What is hard I imagine is when you have lived with someone for many many years, and they pass, leaving you alone. Who do you talk to? Who do you laugh with? If getting out and about is hard, many people are left by themselves in their home for most of the day, and I think this is a silent threat and danger.
We shouldn’t rely on our children. I don’t want to be a burden to anyone, which raises another issue, euthanasia, which also is in the news at the moment, with a case going to the Courts.
One of my heroes, Dirk Bogarde, was a staunch advocator of euthanasia, after witnessing the death of his friend and alleged partner Anthony Forwood.
Bogarde is one of the finest actors ever to grace our screens. After the commercial films like Richard Gordon’s Doctor in the House series (one in which he starred opposite a young Bridget Bardot) he started to appear in more intelligent films including The Servant, and Victim, in which he played a gay lawyer, (at a time homosexuality was still illegal in the UK!) and one of his finest, The Night Porter, apparently one of Madonna’s favourite films – he is simply stunning as the former SS Nazi officer, who is hiding and working in an Austrian hotel when a guest, one of the many women who were tortured and raped in the prison camp he was stationed in, recognises him. The woman is played by Charlotte Rampling. Another favourite is Darling, although mainly because it stars the gorgeous Julie Christie.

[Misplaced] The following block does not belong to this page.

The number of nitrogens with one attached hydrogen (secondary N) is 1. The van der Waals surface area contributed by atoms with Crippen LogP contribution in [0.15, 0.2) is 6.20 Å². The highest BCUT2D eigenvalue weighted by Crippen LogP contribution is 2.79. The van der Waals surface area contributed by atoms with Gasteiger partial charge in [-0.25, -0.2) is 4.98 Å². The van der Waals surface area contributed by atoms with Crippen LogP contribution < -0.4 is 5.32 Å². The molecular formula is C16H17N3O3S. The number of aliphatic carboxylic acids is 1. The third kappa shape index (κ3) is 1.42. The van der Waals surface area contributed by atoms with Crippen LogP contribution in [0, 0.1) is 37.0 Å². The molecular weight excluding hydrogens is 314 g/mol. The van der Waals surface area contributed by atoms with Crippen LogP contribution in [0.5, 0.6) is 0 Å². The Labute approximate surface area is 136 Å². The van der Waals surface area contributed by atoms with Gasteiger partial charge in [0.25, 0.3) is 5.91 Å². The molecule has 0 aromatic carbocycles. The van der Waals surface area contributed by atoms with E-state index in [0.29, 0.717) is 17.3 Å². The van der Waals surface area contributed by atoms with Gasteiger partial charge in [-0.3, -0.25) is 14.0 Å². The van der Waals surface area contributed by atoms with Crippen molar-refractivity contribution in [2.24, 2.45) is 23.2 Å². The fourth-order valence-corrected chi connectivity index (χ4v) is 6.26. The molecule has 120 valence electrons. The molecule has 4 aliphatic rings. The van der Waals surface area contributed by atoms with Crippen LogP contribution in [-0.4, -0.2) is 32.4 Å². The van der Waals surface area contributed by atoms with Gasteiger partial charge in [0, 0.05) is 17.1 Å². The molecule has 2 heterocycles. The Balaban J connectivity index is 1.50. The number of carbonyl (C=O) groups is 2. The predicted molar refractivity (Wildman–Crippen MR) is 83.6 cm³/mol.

(any excuse to show a photo of her; I
have this photograph hanging on my studio wall, signed by her).
It’s said that Bogarde never became the Hollywood star he deserved to be because he refused to have a marriage of convenience, like a couple of other actors, allegedly (I feel like Ian Hislop on Have I Got News For You – incidentally Bogarde used to be a share owner of Private Eye), anyway I digress, allegedly actors include Rock Hudson and Cary Grant, who both got married to kill rumours of their sexuality.
There are two of the biggest box office male stars today who are gay, or bisexual, but are afraid to ‘come out’, one of them if it was widely known would devastate many women all around the world. Does it matter, should it matter? It shouldn’t of course, but the reality is it does, especially in say the Bible belt of America where huge audiences go to the cinema – there is so much money at stake and also careers.
It certainly hurt Ellen deGeneres , who ‘came out’ actually through her sit com, which had been successful up until she did, her character changing from a young woman who had a few boyfriends to someone who started seeing women. The ratings nose dived faster than any other show. I think actually though more because I think the audience possibly felt it had been deceived, rather than because of her sexuality but it’s an interesting point – does a director cast say an acknowledged gay male lead for a romantic comedy? Will the audience buy it, believe it, believe the character? Hence the need to hide the truth I guess, but it is sad when people can’t be simply who they are; what does that say about us, our society?
Here’s a great song (I love this song) about just being who we are, who you are, listen to the words. Surprise surprise, it’s Katy Perry and Firework http://youtu.be/QGJuMBdaqIw
Forget all the hype and media exposure, she’s a great artist, and I hope her talent isn’t getting lost in all the crap.